A handy reset on the route sheets encouraged some to climb up to the breathtaking Tommy’s Rock lookout. Others stopped for snacks and despite the heavy traffic most riders managed to spread out and enjoy a dust free run following the mighty rivers. Virtually no one felt the need to rush through this beautiful section and we had time to smell the roses and check out the iconic tunnel carved through the imposing rocky banks.


Word must have gotten out about how many trick DR650’s there were on this ride, as a cheer squad of attractive bikini clad young ladies waved to the passing riders crossing a bridge as their boyfriends/partners watched on from the shore. Strangely this is as close as we got to a major accident as several riders almost crashed on the bridge. Unfortunately all the photos came out blurry. I must have bumped a wrong setting there somewhere.

The loose rocks started after Nymboida as the forest road became rougher. Thankfully a huge hole that was big enough to hide a 4WD in, that was hiding behind a small jump, had been marked with hi-vis warnings (thanks Keith) the day before. It still caught one rider unaware, and although he managed to stop, he still toppled over because the bottom of the hole was a step too far.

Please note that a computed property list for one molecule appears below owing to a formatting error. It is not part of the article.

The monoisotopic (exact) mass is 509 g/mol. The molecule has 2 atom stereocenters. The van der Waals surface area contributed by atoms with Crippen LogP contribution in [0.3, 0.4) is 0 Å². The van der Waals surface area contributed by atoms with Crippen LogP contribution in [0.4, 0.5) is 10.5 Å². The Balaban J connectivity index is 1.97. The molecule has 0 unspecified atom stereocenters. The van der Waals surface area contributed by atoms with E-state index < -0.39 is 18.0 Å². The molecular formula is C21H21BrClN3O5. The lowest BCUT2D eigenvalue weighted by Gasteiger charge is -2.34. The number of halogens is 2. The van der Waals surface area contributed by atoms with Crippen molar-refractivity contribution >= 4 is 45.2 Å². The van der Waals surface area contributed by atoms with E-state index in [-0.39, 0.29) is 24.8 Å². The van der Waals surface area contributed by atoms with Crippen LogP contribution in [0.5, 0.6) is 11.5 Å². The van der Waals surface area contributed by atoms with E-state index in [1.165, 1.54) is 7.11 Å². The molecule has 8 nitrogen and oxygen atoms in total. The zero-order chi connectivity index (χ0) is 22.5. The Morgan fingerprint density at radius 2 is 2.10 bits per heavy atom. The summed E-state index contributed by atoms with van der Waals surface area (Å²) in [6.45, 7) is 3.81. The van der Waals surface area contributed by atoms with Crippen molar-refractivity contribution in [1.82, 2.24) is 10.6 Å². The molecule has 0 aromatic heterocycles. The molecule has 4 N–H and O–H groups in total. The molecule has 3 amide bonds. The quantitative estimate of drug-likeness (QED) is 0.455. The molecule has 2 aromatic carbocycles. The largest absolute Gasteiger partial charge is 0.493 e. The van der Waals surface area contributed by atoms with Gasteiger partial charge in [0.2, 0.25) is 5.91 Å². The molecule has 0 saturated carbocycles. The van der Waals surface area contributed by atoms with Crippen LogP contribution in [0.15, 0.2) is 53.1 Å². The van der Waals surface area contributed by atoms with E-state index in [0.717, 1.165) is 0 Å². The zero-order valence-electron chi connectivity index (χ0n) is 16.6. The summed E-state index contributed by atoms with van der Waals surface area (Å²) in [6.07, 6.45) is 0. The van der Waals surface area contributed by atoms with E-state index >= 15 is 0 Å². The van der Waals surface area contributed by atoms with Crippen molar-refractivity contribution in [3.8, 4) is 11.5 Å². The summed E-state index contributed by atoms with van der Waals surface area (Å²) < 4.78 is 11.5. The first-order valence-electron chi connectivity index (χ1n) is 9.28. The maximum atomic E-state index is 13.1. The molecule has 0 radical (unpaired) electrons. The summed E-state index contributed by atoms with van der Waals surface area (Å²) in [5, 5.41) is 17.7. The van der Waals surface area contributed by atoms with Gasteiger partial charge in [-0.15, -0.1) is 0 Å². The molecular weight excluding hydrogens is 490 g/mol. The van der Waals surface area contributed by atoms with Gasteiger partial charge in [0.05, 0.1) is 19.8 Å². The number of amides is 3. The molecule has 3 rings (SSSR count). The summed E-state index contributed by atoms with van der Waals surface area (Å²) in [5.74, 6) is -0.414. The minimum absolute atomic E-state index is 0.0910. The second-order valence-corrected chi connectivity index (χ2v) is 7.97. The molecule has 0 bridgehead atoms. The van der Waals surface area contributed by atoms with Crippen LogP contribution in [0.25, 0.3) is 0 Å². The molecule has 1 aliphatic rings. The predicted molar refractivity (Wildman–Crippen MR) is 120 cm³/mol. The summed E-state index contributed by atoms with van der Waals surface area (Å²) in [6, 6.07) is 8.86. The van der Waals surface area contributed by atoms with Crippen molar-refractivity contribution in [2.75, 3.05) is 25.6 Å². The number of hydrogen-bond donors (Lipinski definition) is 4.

Flat out

Our only mechanical happened just before Lowanna where a puncture saw a regroup of the tailenders and showed that the 4WD sweep wasn’t as far behind as we expected. With the puncture mended a few riders kept the Lowanna General Store open so everyone could get some cold refreshing ales for later.

From there the rainforest was cool and crisp after an impressive drop down off the escarpment, then a run across a picturesque valley. There was only a short bush section left past some small waterfalls and then a narrow gentle climb to Yildaan, a spacious grassland campsite bordered by a crystal clear creek and surrounded by tall eucalyptus forest.

Paradise found

Yildaan is huge, with good amenities and proud tall shelters. With plenty of private pockets and room to spread out, riders set up camp in small groups. Some close to the amenities and festive sections, others tucked away in blissful quiet natural settings. Not everyone camped but those that did were rewarded with a feast of huge steak sandwiches by the fire, a selection of sides and even fancy coffee and ice cream for those who wanted.

A big screen meant we didn’t have to miss the exciting end to the NRL Grand Final. Many tall tales of riding excellence and favourite trails were shared over cold drinks by a warm fire before people wandered off to a restful night.

With riders splitting up to head to their respective homes on Monday morning, some tried different trails to add colour to their trip home. By all reports they were raving over spectacular scenery especially if they went through the promised land, and great routes.

All in all the VSM ADB Adventure Ride was a low stress high fun jaunt through spectacular scenery to a quality destination that was enjoyed by all. Too easy.

For the full feature, check out issue #531 of ADB.